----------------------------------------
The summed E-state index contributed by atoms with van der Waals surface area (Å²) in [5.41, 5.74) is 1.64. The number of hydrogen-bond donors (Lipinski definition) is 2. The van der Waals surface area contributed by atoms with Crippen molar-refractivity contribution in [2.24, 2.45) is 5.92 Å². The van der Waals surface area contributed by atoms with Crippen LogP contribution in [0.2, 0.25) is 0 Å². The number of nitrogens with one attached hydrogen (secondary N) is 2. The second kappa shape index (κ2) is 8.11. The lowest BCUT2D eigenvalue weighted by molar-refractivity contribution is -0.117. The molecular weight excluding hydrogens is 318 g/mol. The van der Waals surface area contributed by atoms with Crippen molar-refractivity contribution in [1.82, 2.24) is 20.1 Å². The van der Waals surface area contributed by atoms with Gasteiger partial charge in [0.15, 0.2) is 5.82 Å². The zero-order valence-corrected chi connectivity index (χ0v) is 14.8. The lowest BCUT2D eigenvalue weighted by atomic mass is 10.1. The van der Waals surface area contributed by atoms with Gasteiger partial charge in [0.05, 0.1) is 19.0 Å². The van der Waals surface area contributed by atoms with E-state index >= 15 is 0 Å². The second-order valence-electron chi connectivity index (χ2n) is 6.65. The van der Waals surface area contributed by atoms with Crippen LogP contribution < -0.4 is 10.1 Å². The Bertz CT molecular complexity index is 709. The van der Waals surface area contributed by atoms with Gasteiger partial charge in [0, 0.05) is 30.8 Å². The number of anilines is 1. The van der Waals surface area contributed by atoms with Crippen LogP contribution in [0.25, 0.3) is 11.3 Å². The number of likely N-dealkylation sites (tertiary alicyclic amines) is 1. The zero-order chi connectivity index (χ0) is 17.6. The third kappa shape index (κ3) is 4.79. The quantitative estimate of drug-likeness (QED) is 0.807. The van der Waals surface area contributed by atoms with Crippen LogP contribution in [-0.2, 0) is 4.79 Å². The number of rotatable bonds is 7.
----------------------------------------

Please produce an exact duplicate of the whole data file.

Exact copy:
The summed E-state index contributed by atoms with van der Waals surface area (Å²) in [5.41, 5.74) is 1.64. The number of hydrogen-bond donors (Lipinski definition) is 2. The van der Waals surface area contributed by atoms with Crippen molar-refractivity contribution in [2.24, 2.45) is 5.92 Å². The van der Waals surface area contributed by atoms with Crippen LogP contribution in [0.2, 0.25) is 0 Å². The number of nitrogens with one attached hydrogen (secondary N) is 2. The second kappa shape index (κ2) is 8.11. The lowest BCUT2D eigenvalue weighted by molar-refractivity contribution is -0.117. The molecular weight excluding hydrogens is 318 g/mol. The van der Waals surface area contributed by atoms with Crippen molar-refractivity contribution in [1.82, 2.24) is 20.1 Å². The van der Waals surface area contributed by atoms with Gasteiger partial charge in [0.15, 0.2) is 5.82 Å². The zero-order valence-corrected chi connectivity index (χ0v) is 14.8. The lowest BCUT2D eigenvalue weighted by atomic mass is 10.1. The van der Waals surface area contributed by atoms with Gasteiger partial charge in [0.05, 0.1) is 19.0 Å². The van der Waals surface area contributed by atoms with E-state index >= 15 is 0 Å². The second-order valence-electron chi connectivity index (χ2n) is 6.65. The van der Waals surface area contributed by atoms with Crippen LogP contribution < -0.4 is 10.1 Å². The Bertz CT molecular complexity index is 709. The van der Waals surface area contributed by atoms with Gasteiger partial charge in [0, 0.05) is 30.8 Å². The number of anilines is 1. The van der Waals surface area contributed by atoms with Crippen LogP contribution in [0.25, 0.3) is 11.3 Å². The number of likely N-dealkylation sites (tertiary alicyclic amines) is 1. The zero-order chi connectivity index (χ0) is 17.6. The third kappa shape index (κ3) is 4.79. The quantitative estimate of drug-likeness (QED) is 0.807. The van der Waals surface area contributed by atoms with Crippen LogP contribution in [-0.2, 0) is 4.79 Å². The number of rotatable bonds is 7.